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"But, Lina, you will make yourself ill!"

"111! I never feit better in my life."

"You do not look it," Rosing pronounced. "You are pale as wax, and you have grown thinner."

"I teil you I never feit better in all my life."

Once again he experienced all the bewilderment of a Frankenstein. He shook his head and said helplessly:

"I can not argue with you. I am so tired!"

"Tired? But why didn't you teil me? You mustn't come down to the theater to-night. You mustn't think of it. And please will you rest now?"

"On the condition that you rest, too."

"I?" She shook her head. "I am going down early, to exercise at the bar."

"Then I shall go also," declared Rosing with the senseless obstinacy of exhaustion.

Lina, who had been combing her hair, now turned around the better to scrutinize him. His face looked gray and withered, his eyes sunken. She got up from her chair, went across to where he was sitting and knelt down beside him.

"Listen," she said coaxingly, "you will make me very unhappy if you refuse to take care of yourself. And you know that one can't do one's best if one is unhappy . . . it's different for me, this traveling—I'm young and strong, and I enjoy it. But if you insist on making yourself ill, I shall worry about you all the time, and that will be bad for both of us. Please try to sleep now, and then later, when you awake, come down to the theater if you still want to. Won't you do that?"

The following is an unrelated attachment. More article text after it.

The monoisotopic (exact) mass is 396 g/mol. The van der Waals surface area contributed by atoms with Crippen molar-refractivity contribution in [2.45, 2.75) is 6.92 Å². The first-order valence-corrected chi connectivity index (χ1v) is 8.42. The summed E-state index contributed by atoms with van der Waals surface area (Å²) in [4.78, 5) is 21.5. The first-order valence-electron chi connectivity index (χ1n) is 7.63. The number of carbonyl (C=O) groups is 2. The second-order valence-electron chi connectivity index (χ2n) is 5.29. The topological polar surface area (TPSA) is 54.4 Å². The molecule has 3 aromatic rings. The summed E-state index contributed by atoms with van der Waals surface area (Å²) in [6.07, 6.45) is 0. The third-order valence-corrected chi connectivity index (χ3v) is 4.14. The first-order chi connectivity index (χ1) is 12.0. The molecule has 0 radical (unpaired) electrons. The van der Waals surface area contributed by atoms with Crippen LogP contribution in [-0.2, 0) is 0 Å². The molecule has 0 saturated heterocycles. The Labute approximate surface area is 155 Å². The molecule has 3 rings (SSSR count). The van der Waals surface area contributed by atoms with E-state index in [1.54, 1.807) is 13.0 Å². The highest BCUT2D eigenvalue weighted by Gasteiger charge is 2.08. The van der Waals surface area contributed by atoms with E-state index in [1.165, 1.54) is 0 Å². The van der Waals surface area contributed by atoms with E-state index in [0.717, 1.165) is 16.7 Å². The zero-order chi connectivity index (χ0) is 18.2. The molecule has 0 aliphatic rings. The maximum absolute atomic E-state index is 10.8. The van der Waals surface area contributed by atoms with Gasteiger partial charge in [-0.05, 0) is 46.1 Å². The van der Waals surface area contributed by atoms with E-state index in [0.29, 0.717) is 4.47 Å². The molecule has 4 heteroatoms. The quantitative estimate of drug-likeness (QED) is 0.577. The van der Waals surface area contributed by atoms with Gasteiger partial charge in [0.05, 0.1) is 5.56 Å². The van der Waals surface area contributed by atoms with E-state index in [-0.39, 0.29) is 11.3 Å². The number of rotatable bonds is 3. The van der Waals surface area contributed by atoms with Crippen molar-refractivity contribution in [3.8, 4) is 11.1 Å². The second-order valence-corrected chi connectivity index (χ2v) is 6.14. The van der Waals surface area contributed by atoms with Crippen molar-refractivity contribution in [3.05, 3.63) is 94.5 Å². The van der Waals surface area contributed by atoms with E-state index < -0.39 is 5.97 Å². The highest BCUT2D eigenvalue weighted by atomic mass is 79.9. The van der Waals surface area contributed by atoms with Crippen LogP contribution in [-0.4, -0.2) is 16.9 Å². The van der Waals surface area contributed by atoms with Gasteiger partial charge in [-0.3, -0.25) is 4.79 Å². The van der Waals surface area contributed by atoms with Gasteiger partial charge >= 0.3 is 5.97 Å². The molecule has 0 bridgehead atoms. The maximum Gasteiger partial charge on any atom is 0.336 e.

Her voice was caressing, but in the clear darkness of her eyes he could detect no softness, only that luminous steady look which he had learned to associate with intense preoccupation. Already her mind was busy evolving the problems of the evening, and although she talked to him